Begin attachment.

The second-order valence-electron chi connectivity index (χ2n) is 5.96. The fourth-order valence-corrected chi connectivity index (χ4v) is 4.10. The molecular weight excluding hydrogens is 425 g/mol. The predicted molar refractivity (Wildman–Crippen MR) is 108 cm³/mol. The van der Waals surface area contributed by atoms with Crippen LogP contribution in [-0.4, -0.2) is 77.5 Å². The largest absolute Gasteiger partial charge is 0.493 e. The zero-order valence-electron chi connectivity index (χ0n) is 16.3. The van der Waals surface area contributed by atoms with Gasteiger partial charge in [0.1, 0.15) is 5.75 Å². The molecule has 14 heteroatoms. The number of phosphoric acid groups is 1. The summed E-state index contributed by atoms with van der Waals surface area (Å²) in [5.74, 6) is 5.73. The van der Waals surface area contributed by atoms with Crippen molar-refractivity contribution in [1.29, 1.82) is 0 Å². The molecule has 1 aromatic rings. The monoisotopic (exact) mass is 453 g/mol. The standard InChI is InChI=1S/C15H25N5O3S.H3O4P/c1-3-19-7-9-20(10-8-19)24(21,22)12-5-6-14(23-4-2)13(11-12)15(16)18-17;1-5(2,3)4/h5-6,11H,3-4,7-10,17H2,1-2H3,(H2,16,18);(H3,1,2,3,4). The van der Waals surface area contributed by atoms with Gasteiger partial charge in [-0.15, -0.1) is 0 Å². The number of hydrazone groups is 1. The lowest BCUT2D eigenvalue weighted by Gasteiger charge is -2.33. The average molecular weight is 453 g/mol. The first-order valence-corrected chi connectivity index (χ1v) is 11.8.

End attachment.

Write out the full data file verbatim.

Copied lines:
The second-order valence-electron chi connectivity index (χ2n) is 5.96. The fourth-order valence-corrected chi connectivity index (χ4v) is 4.10. The molecular weight excluding hydrogens is 425 g/mol. The predicted molar refractivity (Wildman–Crippen MR) is 108 cm³/mol. The van der Waals surface area contributed by atoms with Crippen LogP contribution in [-0.4, -0.2) is 77.5 Å². The largest absolute Gasteiger partial charge is 0.493 e. The zero-order valence-electron chi connectivity index (χ0n) is 16.3. The van der Waals surface area contributed by atoms with Gasteiger partial charge in [0.1, 0.15) is 5.75 Å². The molecule has 14 heteroatoms. The number of phosphoric acid groups is 1. The summed E-state index contributed by atoms with van der Waals surface area (Å²) in [5.74, 6) is 5.73. The van der Waals surface area contributed by atoms with Crippen molar-refractivity contribution in [1.29, 1.82) is 0 Å². The molecule has 1 aromatic rings. The monoisotopic (exact) mass is 453 g/mol. The standard InChI is InChI=1S/C15H25N5O3S.H3O4P/c1-3-19-7-9-20(10-8-19)24(21,22)12-5-6-14(23-4-2)13(11-12)15(16)18-17;1-5(2,3)4/h5-6,11H,3-4,7-10,17H2,1-2H3,(H2,16,18);(H3,1,2,3,4). The van der Waals surface area contributed by atoms with Gasteiger partial charge in [-0.15, -0.1) is 0 Å². The number of hydrazone groups is 1. The lowest BCUT2D eigenvalue weighted by Gasteiger charge is -2.33. The average molecular weight is 453 g/mol. The first-order valence-corrected chi connectivity index (χ1v) is 11.8.